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Recent questions tagged gate2006
GATE 2006 questions from Computer Science & Engineering
+14
votes
1
answer
1
GATE200677
Statement for Linked Answer Questions 76 & 77: A $3$ary max heap is like a binary max heap, but instead of $2$ children, nodes have $3$ children. A $3$ary heap can be represented by an array as follows: The root is stored in the first location, $a[0]$, nodes in the next level, from left to right, is ... $10, 9, 4, 5, 7, 6, 8, 2, 1, 3$ $10, 8, 6, 9, 7, 2, 3, 4, 1, 5$
asked
Nov 27, 2016
in
DS
by
Arjun
Veteran
(
421k
points)

1.3k
views
gate2006
datastructure
heap
normal
+12
votes
4
answers
2
GATE200685
The grammar $S\rightarrow AC\mid CB$ $C\rightarrow aCb\mid \varepsilon$ $A\rightarrow aA\mid a$ $B\rightarrow Bb\mid b$ generates the language $ L=\left \{ a^{i}b^{j}\mid i\neq j \right \}$. In that grammar what is the length of the derivation (number of steps starting from $S$) to generate the string $a^{l}b^{m}$ with $l\neq m$ $max (l,m) + 2$ $l + m + 2$ $l + m + 3$ $max (l,m) + 3$
asked
Nov 7, 2016
in
Compiler Design
by
jothee
Veteran
(
103k
points)

1k
views
gate2006
compilerdesign
grammar
normal
+2
votes
2
answers
3
GATE200685
Find the grammar that generates the language $ L=\left \{ a^{i}b^{j}\mid i\neq j \right \}$. In that grammar what is the length of the derivation (number of steps starring from $S$) to generate the string $a^{l}b^{m}$ with $l\neq m$ $max (l,m) + 2$ $l + m + 2$ $l + m + 3$ $max (l,m) + 3$
asked
Nov 7, 2016
in
Compiler Design
by
jothee
Veteran
(
103k
points)

521
views
gate2006
compilerdesign
grammar
normal
+10
votes
1
answer
4
GATE200683
Consider the diagram shown below where a number of LANs are connected by (transparent) bridges. In order to avoid packets looping through circuits in the graph, the bridges organize themselves in a spanning tree. First, the root bridge is identified as the bridge with the least serial number. ...
asked
Nov 7, 2016
in
Computer Networks
by
jothee
Veteran
(
103k
points)

2k
views
gate2006
computernetworks
bridges
normal
+25
votes
4
answers
5
GATE200673
The $2^n$ vertices of a graph $G$ corresponds to all subsets of a set of size $n$, for $n \geq 6$. Two vertices of $G$ are adjacent if and only if the corresponding sets intersect in exactly two elements. The number of connected components in $G$ is: $n$ $n + 2$ $2^{\frac{n}{2}}$ $\frac{2^{n}}{n}$
asked
Apr 24, 2016
in
Graph Theory
by
jothee
Veteran
(
103k
points)

2.4k
views
gate2006
graphtheory
normal
graphconnectivity
+44
votes
4
answers
6
GATE200672
The $2^n$ vertices of a graph $G$ corresponds to all subsets of a set of size $n$, for $n \geq 6$. Two vertices of $G$ are adjacent if and only if the corresponding sets intersect in exactly two elements. The maximum degree of a vertex in $G$ is: $\binom{\frac{n}{2}}{2}.2^{\frac{n}{2}}$ $2^{n2}$ $2^{n3}\times 3$ $2^{n1}$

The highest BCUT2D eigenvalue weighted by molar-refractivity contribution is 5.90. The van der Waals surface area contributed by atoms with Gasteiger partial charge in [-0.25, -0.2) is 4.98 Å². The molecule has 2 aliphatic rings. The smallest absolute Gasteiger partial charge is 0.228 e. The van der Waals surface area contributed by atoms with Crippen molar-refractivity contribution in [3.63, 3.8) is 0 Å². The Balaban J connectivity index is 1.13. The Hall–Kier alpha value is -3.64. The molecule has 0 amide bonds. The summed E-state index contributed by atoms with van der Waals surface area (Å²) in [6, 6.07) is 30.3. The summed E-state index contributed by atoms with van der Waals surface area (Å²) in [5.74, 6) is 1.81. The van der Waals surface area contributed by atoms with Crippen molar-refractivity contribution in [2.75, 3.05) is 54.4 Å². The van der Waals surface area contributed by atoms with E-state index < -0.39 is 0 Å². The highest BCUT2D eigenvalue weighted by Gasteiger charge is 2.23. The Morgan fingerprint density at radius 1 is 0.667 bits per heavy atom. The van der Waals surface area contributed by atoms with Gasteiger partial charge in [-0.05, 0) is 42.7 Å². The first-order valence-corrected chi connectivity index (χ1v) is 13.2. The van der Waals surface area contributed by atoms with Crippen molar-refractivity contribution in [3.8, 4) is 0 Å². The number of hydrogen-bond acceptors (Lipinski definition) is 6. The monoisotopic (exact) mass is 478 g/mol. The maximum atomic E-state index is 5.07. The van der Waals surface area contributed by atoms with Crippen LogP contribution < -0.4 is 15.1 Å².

asked
Apr 24, 2016
in
Graph Theory
by
jothee
Veteran
(
103k
points)

4.2k
views
gate2006
graphtheory
normal
degreeofgraph
+17
votes
4
answers
7
GATE200675
Consider two cache organizations. First one is $32$ $kB$ $2$way set associative with $32$ $byte$ block size, the second is of same size but direct mapped. The size of an address is $32$ $bits$ in both cases . A $2$to$1$ multiplexer has latency of $0.6 ns$ while a $k$bit comparator ... that of direct mapped is $h_2$. The value of $h_2$ is: $2.4$ $ns$ $2.3$ $ns$ $1.8$ $ns$ $1.7$ $ns$
asked
Apr 24, 2016
in
CO and Architecture
by
jothee
Veteran
(
103k
points)

2.9k
views
gate2006
coandarchitecture
cachememory
normal
+26
votes
4
answers
8
GATE200679
Barrier is a synchronization construct where a set of processes synchronizes globally i.e., each process in the set arrives at the barrier and waits for all others to arrive and then all processes leave the barrier. Let the number of processes in the set ... is disabled at the beginning of the barrier and reenabled at the end. The variable process_left is made private instead of shared
asked
Apr 24, 2016
in
Operating System
by
jothee
Veteran
(
103k
points)

2.5k
views
gate2006
operatingsystem
processsynchronization
normal
+16
votes
3
answers
9
GATE200681
A CPU has a $32$ $KB$ direct mapped cache with $128$ byteblock size. Suppose $A$ is two dimensional array of size $512 \times512$ with elements that occupy $8bytes$ each. Consider the following two $C$ code segments, $P1$ and $P2$. $P1$: for (i=0; i<512; i++) { for (j=0; j< ... for $P2$ be $M2$. The value of the ratio $\frac{M_{1}}{M_{2}}$: $0$ $\frac{1}{16}$ $\frac{1}{8}$ $16$
asked
Apr 23, 2016
in
CO and Architecture
by
jothee
Veteran
(
103k
points)

2.2k
views
coandarchitecture
cachememory
normal
gate2006
+27
votes
4
answers
10
GATE200684
Which one of the following grammars generates the language $ L=\left \{ a^{i}b^{j}\mid i\neq j \right \}$? $S\rightarrow AC\mid CB$ $C\rightarrow aCb\mid a\mid b$ $A\rightarrow aA\mid \varepsilon$ $B\rightarrow Bb\mid \varepsilon$ ... $S\rightarrow AC\mid CB$ $C\rightarrow aCb\mid \varepsilon$ $A\rightarrow aA\mid a$ $B\rightarrow Bb\mid b$
asked
Sep 26, 2014
in
Compiler Design
by
Rucha Shelke
Active
(
3.3k
points)

2.8k
views
gate2006
compilerdesign
grammar
normal
theoryofcomputation
+27
votes
4
answers
11
GATE200682